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San Juan Islands, Washington State, United States
A society formed in 2009 for the purpose of collecting, preserving, celebrating, and disseminating the maritime history of the San Juan Islands and northern Puget Sound area. Check this log for tales from out-of-print publications as well as from members and friends. There are circa 500, often long entries, on a broad range of maritime topics; there are search aids at the bottom of the log. Please ask for permission to use any photo posted on this site. Thank you.

06 May 2015


Day 47 of 100 Days in the San Juans 
June Burn on contract to the Seattle Post-Intelligencer; 1946

"When we woke up in our little playhouse down on the Bessner Beach, that Sunday morning, the tide had lit out from there like a scared rabbit. Water was almost out of sight. The SAN JUANDERER, completely at the end of its 150-ft tether, was a half mile this side of the water's edge, or nearly. A little more, and you could have walked all the way to Jack Island on dry land––or on firm sand, the clams spurting at you all the way.
Native to Washington State
Courtesy of WA. State Fish and Wildlife.

      We went up beach to breakfast at the Batleys' and then out, with them and Mr. Kemoe, to dig geoducks––our first in all our years in the islands. We took two shovels, a bucket and the camera. The sand was pitted with round holes as much as an inch and a half in diameter. Now and then a hole would be full of what looked like a bit of sandy flotsam.
       We found a very big hole with the animal there at the top––or his snout, anyway. He was probably far down in the sand. The two men fell to digging just as hard and fast as they could, one on each side for the hole. Mr. Kemoe put his hand down, burrowed for the big clam, grabbed the withdrawing neck and held on. Farrar kept digging and and at last the heavy, thick, long clam came up. The first one must have weighed four pounds, more than a meal in itself, if you ate all of it.
      We dug several more and gave them to a neighbor on the beach who hadn't enough muscle for that kind of digging. She had a host of guests to feed.
Horse Clams
Native to the San Juan Islands
Courtesy of Washington Dept. of Fish and Wildlife.

By that time, the beach was full of people digging for geoducks. We felt tremendously proud of our big one. Then someone said: 'They aren't geoducks at all; they're horse clams.' And when we looked them up in our Seashore Animals, later on, sure enough they were horse clams, summer clams, otter shells, gapers or, if you prefer, Schizpthaerus nuttallii.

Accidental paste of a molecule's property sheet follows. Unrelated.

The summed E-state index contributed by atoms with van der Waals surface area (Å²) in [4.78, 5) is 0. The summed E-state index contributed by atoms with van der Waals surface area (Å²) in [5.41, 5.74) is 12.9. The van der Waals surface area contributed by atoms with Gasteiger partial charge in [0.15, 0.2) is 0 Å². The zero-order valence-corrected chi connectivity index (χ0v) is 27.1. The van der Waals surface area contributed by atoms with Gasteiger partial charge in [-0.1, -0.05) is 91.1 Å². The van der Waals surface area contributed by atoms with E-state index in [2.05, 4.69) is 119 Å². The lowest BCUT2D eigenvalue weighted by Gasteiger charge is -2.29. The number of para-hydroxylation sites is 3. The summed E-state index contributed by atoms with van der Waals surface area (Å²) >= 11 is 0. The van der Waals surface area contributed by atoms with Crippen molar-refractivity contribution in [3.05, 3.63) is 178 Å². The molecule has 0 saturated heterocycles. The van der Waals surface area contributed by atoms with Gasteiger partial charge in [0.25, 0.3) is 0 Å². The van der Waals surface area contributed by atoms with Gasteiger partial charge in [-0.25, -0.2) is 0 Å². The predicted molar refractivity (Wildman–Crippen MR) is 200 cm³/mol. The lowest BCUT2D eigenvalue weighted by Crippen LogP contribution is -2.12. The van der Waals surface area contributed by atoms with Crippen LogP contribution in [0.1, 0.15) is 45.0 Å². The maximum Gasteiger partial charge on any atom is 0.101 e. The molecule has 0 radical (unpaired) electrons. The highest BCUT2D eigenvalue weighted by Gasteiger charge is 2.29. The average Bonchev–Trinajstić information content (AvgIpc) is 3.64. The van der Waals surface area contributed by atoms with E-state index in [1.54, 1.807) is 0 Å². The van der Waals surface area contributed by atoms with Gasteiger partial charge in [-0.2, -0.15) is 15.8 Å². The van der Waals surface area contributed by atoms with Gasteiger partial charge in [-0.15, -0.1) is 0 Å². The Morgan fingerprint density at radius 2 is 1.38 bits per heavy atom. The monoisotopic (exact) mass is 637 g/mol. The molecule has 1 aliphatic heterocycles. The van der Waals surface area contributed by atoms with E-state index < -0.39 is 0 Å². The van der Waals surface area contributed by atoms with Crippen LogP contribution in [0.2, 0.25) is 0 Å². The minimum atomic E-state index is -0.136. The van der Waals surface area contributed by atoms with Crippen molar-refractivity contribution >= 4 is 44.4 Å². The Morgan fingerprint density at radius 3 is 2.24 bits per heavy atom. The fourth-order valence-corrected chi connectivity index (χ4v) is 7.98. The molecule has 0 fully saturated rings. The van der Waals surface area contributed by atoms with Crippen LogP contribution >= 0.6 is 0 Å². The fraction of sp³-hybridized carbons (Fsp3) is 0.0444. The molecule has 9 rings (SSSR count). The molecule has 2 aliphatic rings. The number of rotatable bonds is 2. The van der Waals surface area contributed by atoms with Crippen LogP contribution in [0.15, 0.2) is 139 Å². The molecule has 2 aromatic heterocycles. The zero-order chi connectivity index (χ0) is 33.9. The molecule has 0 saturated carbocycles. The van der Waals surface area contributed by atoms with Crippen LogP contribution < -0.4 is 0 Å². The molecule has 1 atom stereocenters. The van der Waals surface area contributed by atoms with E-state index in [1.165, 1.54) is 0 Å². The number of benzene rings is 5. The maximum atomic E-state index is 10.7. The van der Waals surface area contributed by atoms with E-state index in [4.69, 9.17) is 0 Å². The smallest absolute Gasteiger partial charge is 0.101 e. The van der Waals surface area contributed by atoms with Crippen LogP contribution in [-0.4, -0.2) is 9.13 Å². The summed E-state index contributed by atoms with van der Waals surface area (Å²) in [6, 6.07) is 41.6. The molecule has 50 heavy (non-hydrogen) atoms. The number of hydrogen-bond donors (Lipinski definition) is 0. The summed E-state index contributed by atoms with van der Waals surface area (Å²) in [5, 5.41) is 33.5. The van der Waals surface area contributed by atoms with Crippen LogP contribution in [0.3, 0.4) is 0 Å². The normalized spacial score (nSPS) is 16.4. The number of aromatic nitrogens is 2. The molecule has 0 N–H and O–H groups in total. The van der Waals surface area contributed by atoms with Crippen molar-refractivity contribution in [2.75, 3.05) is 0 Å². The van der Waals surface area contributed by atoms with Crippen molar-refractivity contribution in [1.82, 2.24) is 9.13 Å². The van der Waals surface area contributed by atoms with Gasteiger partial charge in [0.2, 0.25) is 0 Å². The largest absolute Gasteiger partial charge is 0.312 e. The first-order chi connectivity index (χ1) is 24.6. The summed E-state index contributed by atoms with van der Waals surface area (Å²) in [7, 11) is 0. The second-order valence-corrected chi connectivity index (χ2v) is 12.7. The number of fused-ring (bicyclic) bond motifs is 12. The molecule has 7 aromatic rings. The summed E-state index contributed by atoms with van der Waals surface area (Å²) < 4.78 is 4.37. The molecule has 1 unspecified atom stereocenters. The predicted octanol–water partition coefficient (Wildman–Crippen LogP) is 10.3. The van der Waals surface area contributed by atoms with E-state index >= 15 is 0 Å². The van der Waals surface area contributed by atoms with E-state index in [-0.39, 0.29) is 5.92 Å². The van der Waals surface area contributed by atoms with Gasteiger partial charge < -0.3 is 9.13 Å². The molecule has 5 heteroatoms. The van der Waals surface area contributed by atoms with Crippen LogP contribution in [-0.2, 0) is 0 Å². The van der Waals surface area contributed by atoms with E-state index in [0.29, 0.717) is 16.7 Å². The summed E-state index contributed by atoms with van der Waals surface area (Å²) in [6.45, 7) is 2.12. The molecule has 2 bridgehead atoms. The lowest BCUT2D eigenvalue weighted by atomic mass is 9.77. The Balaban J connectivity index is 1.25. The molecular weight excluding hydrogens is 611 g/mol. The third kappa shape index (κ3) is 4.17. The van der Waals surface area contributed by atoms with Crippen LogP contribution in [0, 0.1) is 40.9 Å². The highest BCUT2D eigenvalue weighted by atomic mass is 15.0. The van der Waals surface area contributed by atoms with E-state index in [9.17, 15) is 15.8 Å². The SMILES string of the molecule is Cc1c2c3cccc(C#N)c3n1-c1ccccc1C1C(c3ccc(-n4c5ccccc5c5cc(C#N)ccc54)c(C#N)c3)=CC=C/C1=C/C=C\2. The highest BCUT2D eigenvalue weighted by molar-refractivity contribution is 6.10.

'This, the books says, ' is one of the largest clams to be found on our coast. Shells reach six to eight inches in length and the weight of the whole clam may reach four pounds––the clams are of excellent quality, siphon and all being used though the siphon has to be 'skinned' before it is cooked.'
      This is the clam which the Agners on Big Double call the sweet clams and that they fry and steam. The Batleys use only the white muscles, the skinned siphon, and the foot for meat. These they grind and make into patties.
      They and many other people throw away all the rest. 'But that is the very best part of the clam,' someone else will tell you. One man there on the beach said they cut away the muscles, the neck (siphon), and the foot, grind them for chowder, but fry as tasty delicacies all the rest of the clam that is tender as butter, and certainly the flavorful portion.
      If people can eat the whole oyster alive and raw, stomach, intestines, and all, why not the clam?
      (For others who also do not know geoducks when they see them, that animal has a whiter shell than the horse clam, with no dark edges on it, the shells much more clearly marked with growth rings, and the 'neck' or siphon is longer. The geoduck goes up to five or six pounds, too. My Seashore Animals gives 'goiduck' as the pronunciation of geoduck.
      Last winter, when I was on Guemes, I met Tony Naser, a retired railroad engineer who lives with his wife in a green cottage here on North Beach. He was gone but across the road we met Mrs. Whicker, the wife of an artist about whom we have been hearing about for a long time. Mr. Whicker wasn't at home, but his wife with the shiny yellow braids obligingly posed for us on the porch of their house. She was canning salmon and making doll clothes for the gorgeous rag dolls she makes as her hobby to match her husband's paintings.
     I wish we could have photographed the interior of that cabin. But Mrs. Whicker said it had been tried without success by experts. We didn't try. Of one room, it is spacious, colorful, simply beautiful and fully as utile as any pioneer cabin ever was. You can't say that humans aren't adding to the beauty of this corner of earth."

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